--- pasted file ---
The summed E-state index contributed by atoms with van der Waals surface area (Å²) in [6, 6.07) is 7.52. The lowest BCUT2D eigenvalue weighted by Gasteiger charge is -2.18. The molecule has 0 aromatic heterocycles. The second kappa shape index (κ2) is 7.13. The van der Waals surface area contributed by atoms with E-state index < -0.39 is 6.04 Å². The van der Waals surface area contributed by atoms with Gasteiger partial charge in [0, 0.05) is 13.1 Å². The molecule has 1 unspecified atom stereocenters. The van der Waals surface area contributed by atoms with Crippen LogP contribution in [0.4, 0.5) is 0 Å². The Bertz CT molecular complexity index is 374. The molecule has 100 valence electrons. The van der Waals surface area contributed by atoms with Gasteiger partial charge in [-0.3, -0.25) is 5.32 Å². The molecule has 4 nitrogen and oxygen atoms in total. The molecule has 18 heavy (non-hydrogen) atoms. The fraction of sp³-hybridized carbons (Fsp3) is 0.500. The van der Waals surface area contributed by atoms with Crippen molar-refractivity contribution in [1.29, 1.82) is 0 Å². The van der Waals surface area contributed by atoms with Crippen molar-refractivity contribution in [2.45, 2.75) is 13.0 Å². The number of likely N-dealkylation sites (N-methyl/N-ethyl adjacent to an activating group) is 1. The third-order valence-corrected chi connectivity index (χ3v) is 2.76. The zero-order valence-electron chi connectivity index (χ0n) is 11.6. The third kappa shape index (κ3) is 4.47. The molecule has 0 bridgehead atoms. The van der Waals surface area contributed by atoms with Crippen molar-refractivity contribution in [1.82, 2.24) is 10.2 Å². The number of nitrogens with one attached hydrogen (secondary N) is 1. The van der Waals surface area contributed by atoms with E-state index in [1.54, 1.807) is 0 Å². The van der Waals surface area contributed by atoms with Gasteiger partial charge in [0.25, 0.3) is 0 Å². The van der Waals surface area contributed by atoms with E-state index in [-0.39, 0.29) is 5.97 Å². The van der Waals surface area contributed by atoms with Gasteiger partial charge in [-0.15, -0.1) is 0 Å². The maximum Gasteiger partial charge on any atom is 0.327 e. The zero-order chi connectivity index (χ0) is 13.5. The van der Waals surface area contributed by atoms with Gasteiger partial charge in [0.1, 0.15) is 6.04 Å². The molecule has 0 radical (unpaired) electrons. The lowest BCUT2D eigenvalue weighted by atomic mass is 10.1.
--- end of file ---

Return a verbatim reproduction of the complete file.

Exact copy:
The summed E-state index contributed by atoms with van der Waals surface area (Å²) in [6, 6.07) is 7.52. The lowest BCUT2D eigenvalue weighted by Gasteiger charge is -2.18. The molecule has 0 aromatic heterocycles. The second kappa shape index (κ2) is 7.13. The van der Waals surface area contributed by atoms with E-state index < -0.39 is 6.04 Å². The van der Waals surface area contributed by atoms with Gasteiger partial charge in [0, 0.05) is 13.1 Å². The molecule has 1 unspecified atom stereocenters. The van der Waals surface area contributed by atoms with Crippen LogP contribution in [0.4, 0.5) is 0 Å². The Bertz CT molecular complexity index is 374. The molecule has 100 valence electrons. The van der Waals surface area contributed by atoms with Gasteiger partial charge in [-0.3, -0.25) is 5.32 Å². The molecule has 4 nitrogen and oxygen atoms in total. The molecule has 18 heavy (non-hydrogen) atoms. The fraction of sp³-hybridized carbons (Fsp3) is 0.500. The van der Waals surface area contributed by atoms with Crippen molar-refractivity contribution in [1.29, 1.82) is 0 Å². The van der Waals surface area contributed by atoms with Crippen molar-refractivity contribution in [2.45, 2.75) is 13.0 Å². The number of likely N-dealkylation sites (N-methyl/N-ethyl adjacent to an activating group) is 1. The third-order valence-corrected chi connectivity index (χ3v) is 2.76. The zero-order valence-electron chi connectivity index (χ0n) is 11.6. The third kappa shape index (κ3) is 4.47. The molecule has 0 bridgehead atoms. The van der Waals surface area contributed by atoms with Crippen molar-refractivity contribution in [1.82, 2.24) is 10.2 Å². The number of nitrogens with one attached hydrogen (secondary N) is 1. The van der Waals surface area contributed by atoms with E-state index in [1.54, 1.807) is 0 Å². The van der Waals surface area contributed by atoms with Gasteiger partial charge in [0.25, 0.3) is 0 Å². The van der Waals surface area contributed by atoms with E-state index in [-0.39, 0.29) is 5.97 Å². The van der Waals surface area contributed by atoms with Gasteiger partial charge in [-0.15, -0.1) is 0 Å². The maximum Gasteiger partial charge on any atom is 0.327 e. The zero-order chi connectivity index (χ0) is 13.5. The van der Waals surface area contributed by atoms with Gasteiger partial charge in [0.1, 0.15) is 6.04 Å². The molecule has 0 radical (unpaired) electrons. The lowest BCUT2D eigenvalue weighted by atomic mass is 10.1.